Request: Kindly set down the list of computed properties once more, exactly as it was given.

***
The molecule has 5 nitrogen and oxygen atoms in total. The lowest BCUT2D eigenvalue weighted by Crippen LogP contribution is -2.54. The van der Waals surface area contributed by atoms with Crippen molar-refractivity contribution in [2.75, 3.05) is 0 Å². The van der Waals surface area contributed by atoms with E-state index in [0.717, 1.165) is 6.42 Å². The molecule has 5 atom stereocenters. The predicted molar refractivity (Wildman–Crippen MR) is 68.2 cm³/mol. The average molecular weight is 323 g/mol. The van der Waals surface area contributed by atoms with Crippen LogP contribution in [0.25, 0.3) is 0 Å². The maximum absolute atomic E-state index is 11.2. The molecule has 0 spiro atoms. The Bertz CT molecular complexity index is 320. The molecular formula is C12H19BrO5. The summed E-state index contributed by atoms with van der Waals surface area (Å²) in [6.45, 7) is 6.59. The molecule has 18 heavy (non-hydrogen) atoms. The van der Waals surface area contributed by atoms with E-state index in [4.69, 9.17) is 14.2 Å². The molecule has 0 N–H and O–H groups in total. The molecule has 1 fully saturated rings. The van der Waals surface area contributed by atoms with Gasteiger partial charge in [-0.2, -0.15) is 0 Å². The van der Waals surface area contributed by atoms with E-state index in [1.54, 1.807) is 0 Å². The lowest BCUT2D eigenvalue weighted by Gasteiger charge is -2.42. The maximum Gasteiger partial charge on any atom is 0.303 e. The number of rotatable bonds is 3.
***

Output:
The molecule has 5 nitrogen and oxygen atoms in total. The lowest BCUT2D eigenvalue weighted by Crippen LogP contribution is -2.54. The van der Waals surface area contributed by atoms with Crippen molar-refractivity contribution in [2.75, 3.05) is 0 Å². The van der Waals surface area contributed by atoms with E-state index in [0.717, 1.165) is 6.42 Å². The molecule has 5 atom stereocenters. The predicted molar refractivity (Wildman–Crippen MR) is 68.2 cm³/mol. The average molecular weight is 323 g/mol. The van der Waals surface area contributed by atoms with Crippen LogP contribution in [0.25, 0.3) is 0 Å². The maximum absolute atomic E-state index is 11.2. The molecule has 0 spiro atoms. The Bertz CT molecular complexity index is 320. The molecular formula is C12H19BrO5. The summed E-state index contributed by atoms with van der Waals surface area (Å²) in [6.45, 7) is 6.59. The molecule has 18 heavy (non-hydrogen) atoms. The van der Waals surface area contributed by atoms with E-state index in [4.69, 9.17) is 14.2 Å². The molecule has 0 N–H and O–H groups in total. The molecule has 1 fully saturated rings. The van der Waals surface area contributed by atoms with Gasteiger partial charge in [-0.2, -0.15) is 0 Å². The van der Waals surface area contributed by atoms with E-state index in [1.54, 1.807) is 0 Å². The lowest BCUT2D eigenvalue weighted by Gasteiger charge is -2.42. The maximum Gasteiger partial charge on any atom is 0.303 e. The number of rotatable bonds is 3.